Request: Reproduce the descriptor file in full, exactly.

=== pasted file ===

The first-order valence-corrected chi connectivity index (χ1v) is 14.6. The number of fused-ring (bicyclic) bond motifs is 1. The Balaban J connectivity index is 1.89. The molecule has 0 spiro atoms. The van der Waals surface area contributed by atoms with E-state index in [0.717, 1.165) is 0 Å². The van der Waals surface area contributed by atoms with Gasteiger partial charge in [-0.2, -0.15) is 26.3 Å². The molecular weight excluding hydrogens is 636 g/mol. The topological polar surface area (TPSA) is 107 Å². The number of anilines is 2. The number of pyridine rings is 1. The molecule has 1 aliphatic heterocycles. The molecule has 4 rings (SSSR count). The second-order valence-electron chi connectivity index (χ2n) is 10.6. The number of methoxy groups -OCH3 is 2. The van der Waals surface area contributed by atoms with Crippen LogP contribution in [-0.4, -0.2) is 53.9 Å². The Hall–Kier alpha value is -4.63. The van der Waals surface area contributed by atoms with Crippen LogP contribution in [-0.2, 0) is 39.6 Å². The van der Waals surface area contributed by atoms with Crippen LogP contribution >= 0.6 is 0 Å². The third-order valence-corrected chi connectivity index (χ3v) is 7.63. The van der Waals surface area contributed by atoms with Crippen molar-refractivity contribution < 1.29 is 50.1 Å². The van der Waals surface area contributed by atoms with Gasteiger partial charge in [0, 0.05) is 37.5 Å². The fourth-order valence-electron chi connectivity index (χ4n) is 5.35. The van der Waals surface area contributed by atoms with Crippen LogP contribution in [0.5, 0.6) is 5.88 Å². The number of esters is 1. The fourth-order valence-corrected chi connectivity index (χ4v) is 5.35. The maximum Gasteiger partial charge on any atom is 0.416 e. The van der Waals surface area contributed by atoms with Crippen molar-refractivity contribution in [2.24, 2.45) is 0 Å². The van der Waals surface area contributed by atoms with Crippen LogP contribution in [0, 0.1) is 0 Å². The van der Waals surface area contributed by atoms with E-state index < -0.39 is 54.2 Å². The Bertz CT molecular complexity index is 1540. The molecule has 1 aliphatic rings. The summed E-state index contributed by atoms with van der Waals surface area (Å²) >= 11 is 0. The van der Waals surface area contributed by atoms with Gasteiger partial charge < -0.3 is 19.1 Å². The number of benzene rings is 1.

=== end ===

The first-order valence-corrected chi connectivity index (χ1v) is 14.6. The number of fused-ring (bicyclic) bond motifs is 1. The Balaban J connectivity index is 1.89. The molecule has 0 spiro atoms. The van der Waals surface area contributed by atoms with E-state index in [0.717, 1.165) is 0 Å². The van der Waals surface area contributed by atoms with Gasteiger partial charge in [-0.2, -0.15) is 26.3 Å². The molecular weight excluding hydrogens is 636 g/mol. The topological polar surface area (TPSA) is 107 Å². The number of anilines is 2. The number of pyridine rings is 1. The molecule has 1 aliphatic heterocycles. The molecule has 4 rings (SSSR count). The second-order valence-electron chi connectivity index (χ2n) is 10.6. The number of methoxy groups -OCH3 is 2. The van der Waals surface area contributed by atoms with Crippen LogP contribution in [-0.4, -0.2) is 53.9 Å². The Hall–Kier alpha value is -4.63. The van der Waals surface area contributed by atoms with Crippen LogP contribution in [-0.2, 0) is 39.6 Å². The van der Waals surface area contributed by atoms with Crippen LogP contribution >= 0.6 is 0 Å². The third-order valence-corrected chi connectivity index (χ3v) is 7.63. The van der Waals surface area contributed by atoms with Crippen molar-refractivity contribution < 1.29 is 50.1 Å². The van der Waals surface area contributed by atoms with Gasteiger partial charge in [0, 0.05) is 37.5 Å². The fourth-order valence-electron chi connectivity index (χ4n) is 5.35. The van der Waals surface area contributed by atoms with Crippen LogP contribution in [0.5, 0.6) is 5.88 Å². The number of esters is 1. The fourth-order valence-corrected chi connectivity index (χ4v) is 5.35. The maximum Gasteiger partial charge on any atom is 0.416 e. The van der Waals surface area contributed by atoms with Crippen molar-refractivity contribution in [2.24, 2.45) is 0 Å². The van der Waals surface area contributed by atoms with Crippen LogP contribution in [0, 0.1) is 0 Å². The van der Waals surface area contributed by atoms with E-state index < -0.39 is 54.2 Å². The Bertz CT molecular complexity index is 1540. The molecule has 1 aliphatic rings. The summed E-state index contributed by atoms with van der Waals surface area (Å²) >= 11 is 0. The van der Waals surface area contributed by atoms with Gasteiger partial charge < -0.3 is 19.1 Å². The number of benzene rings is 1.